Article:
Mark Titchner: Turner prize nominee

Mark Titchner, on the shortlist for the Turner Prize, uses slogans and lyrics for his art. Hannah Duguid meets the shy young artist who wants his work to stop people in their tracks
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The Independent Online

For an artist whose work is so visually bold, Turner prize nominee Mark Titchner is a slight, nervy figure. In between drags on his roll-up, he worries about newspaper art-critics commenting on his work. "I don't want to read any of the stuff in the papers in case it affects the way I work. I have to keep on doing what I do, whatever anyone else's opinion is. My mum will collect all my cuttings and if I want to I can read them later," he says.

His dark brown hair has been ruffled by nervous hands and his astonishingly blue eyes move restlessly over the chaos of his studio on Bermondsey St in London. He apologises for the mess. It's not normally this bad, he tells me. But the building is about to close and all the artists booted out to make way for smart new flats - it's just one more thing for him to worry about, with the fact that he's barely been able to spend any time with his girlfriend, social worker Clare Ewer at their new place.

Seeing a piece by him for the first time is a slightly creepy experience. The Invisible Republic is a fibreglass banner, the height of a house, on which is painted: "We want mutual loyalty and we want to realise potential and we want to improve the human condition and we want unyielding integrity and we want to shape the world's future and we want inspiration energy and excitement and we want to make dreams a reality and we want your contribution and we want continuous improvement and we want to be open and transparent."

The words have a chilling, almost familiar, relevance. This makes sense when you realise Titchner pilfered them from the corporate manifestos of 10 leading global consumer brands. The slogan style, the "we want", comes from the Black Panther's 10-point programme, a document that called for staples like bread, housing, education and justice. The language of a US black civil rights movement, that once stood for things that mattered, now has the hollow beat of advertising speak. It's this continuous movement of ideas and values, our beliefs and faith - how formerly powerful language becomes anodyne - that fascinates the 33-year-old artist.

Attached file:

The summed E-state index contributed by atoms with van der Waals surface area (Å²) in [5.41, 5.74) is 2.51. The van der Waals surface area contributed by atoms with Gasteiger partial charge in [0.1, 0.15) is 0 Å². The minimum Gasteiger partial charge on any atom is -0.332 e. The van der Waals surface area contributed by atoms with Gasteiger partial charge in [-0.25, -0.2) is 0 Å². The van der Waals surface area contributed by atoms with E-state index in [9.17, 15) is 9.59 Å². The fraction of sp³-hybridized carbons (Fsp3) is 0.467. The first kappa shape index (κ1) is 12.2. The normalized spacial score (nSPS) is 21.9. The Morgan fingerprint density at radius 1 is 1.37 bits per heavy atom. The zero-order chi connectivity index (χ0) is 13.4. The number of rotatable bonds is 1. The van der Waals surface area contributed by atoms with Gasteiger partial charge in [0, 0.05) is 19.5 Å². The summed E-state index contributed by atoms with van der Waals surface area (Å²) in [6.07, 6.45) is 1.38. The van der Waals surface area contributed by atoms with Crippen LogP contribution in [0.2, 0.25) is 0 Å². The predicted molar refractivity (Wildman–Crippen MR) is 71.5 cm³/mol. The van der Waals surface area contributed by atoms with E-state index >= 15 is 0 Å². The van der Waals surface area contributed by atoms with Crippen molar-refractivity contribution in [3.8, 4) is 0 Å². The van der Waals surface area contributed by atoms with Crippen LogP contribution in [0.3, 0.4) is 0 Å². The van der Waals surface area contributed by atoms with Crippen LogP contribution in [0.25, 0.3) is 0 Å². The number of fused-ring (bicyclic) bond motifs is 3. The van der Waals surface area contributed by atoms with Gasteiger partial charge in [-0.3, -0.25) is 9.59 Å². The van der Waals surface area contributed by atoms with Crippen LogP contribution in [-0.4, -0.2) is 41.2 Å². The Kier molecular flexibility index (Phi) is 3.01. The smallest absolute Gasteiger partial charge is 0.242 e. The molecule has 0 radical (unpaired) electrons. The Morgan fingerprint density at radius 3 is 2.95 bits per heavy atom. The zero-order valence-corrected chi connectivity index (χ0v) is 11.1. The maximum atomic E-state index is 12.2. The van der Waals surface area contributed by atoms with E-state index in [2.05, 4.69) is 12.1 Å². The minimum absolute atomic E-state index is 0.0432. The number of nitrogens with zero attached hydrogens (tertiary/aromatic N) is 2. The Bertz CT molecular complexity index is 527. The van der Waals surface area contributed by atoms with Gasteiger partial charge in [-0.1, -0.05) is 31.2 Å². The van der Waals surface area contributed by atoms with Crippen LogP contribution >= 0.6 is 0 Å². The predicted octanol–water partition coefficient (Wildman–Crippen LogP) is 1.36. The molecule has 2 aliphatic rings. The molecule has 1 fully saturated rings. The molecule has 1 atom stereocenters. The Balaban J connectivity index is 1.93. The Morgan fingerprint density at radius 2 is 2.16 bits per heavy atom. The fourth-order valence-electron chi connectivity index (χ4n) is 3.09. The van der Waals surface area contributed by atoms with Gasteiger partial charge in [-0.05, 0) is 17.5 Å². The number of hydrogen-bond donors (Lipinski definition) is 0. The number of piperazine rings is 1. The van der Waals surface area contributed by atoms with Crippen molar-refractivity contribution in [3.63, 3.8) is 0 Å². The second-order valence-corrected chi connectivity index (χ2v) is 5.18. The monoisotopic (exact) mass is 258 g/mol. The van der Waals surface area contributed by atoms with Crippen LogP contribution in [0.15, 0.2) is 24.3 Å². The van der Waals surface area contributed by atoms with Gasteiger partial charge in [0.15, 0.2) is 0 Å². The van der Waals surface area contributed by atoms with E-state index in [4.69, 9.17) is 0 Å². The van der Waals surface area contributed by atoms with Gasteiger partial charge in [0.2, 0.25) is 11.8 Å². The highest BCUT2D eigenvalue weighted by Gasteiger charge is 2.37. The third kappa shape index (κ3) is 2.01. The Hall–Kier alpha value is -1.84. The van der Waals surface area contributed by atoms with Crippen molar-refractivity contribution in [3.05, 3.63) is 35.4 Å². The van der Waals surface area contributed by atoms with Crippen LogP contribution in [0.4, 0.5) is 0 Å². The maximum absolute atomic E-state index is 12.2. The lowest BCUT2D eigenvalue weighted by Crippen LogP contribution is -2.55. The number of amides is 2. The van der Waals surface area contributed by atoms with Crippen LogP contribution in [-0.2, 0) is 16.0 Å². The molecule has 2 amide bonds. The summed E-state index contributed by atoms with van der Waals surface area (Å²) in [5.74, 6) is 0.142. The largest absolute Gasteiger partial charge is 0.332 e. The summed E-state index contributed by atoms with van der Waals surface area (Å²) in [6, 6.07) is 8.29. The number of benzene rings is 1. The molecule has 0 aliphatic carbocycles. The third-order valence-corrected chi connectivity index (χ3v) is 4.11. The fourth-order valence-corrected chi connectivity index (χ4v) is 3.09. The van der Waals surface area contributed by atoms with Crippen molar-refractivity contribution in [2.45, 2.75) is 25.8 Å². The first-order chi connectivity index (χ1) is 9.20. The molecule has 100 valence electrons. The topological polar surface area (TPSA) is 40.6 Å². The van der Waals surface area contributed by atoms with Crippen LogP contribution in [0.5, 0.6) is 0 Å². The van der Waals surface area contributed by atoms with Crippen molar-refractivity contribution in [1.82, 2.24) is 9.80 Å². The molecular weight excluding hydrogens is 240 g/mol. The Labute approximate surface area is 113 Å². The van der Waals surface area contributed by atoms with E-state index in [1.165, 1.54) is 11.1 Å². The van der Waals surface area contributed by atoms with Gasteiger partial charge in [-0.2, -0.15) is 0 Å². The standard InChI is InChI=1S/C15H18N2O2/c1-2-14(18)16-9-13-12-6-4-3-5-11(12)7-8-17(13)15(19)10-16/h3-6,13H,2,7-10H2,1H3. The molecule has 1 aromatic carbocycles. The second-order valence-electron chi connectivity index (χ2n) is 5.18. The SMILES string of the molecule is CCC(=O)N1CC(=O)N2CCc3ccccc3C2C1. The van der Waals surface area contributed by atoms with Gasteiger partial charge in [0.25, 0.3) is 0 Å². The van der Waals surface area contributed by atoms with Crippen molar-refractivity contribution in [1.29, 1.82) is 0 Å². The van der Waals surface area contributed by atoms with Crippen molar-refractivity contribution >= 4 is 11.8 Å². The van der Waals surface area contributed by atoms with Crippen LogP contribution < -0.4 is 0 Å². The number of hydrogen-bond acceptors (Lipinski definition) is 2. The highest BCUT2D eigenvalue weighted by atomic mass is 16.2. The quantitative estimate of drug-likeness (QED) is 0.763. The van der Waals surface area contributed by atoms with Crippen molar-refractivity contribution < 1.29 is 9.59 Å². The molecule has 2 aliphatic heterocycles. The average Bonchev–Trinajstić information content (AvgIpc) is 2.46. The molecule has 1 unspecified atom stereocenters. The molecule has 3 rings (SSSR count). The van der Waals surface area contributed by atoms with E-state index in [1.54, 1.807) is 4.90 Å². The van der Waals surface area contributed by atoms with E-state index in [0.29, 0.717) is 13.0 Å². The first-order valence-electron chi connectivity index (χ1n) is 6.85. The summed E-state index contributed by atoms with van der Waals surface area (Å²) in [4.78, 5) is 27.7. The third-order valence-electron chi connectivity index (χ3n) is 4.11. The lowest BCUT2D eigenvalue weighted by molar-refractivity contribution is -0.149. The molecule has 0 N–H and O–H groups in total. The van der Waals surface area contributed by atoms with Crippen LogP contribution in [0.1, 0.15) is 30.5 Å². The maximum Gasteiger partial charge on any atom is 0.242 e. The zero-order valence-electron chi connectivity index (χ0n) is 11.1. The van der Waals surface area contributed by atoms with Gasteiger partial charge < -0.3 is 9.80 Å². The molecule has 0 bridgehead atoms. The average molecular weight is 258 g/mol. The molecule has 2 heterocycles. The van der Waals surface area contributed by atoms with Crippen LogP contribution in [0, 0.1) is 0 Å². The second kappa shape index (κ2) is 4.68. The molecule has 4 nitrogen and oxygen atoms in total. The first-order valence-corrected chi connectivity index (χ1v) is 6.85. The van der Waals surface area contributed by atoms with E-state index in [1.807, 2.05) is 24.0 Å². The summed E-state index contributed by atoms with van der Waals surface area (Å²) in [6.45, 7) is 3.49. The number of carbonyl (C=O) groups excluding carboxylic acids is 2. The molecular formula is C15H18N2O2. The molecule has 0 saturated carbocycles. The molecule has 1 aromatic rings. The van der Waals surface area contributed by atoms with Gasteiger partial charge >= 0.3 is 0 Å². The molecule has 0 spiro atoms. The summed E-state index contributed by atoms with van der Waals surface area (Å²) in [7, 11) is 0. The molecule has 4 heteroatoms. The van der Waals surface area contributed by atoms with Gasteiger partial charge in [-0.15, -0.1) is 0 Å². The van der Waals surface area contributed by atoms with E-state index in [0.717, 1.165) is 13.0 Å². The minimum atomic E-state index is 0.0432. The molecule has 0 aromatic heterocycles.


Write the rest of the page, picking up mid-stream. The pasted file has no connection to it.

"There's a history of brilliant ideas disappearing off into the ether because they don't do certain things, or act in a certain way. They don't fit into the time. The quotes I choose represent things that might have happened, like an alternative past," he says.

It's the text that makes his work. He has two rules: the quote can come from anywhere and the language must be simple. The sources are chaotic and there's no way of figuring out where they're from. It might be a lyric from Black Sabbath, a religious text, a political manifesto, a scientific paper or a work of literature.

He had the idea back in 2000 when, sitting in his mum's back garden at home in Luton, he realised that the pure geometric abstraction he had developed during his time studying Fine Art at St Martin's wasn't really going anywhere for him.

"The drawings were ambient. People could walk past them without really analysing them, and I thought, 'If I just write a word over the top it changes everything'. You engage with it. We react to language in a completely different way; you can't stop yourself from reading a word. It's a real moment of power," he says.

That illumination became more literal when he started to transfer his work onto light-boxes - a ploy used by advertisers to attract a potential consumer's attention.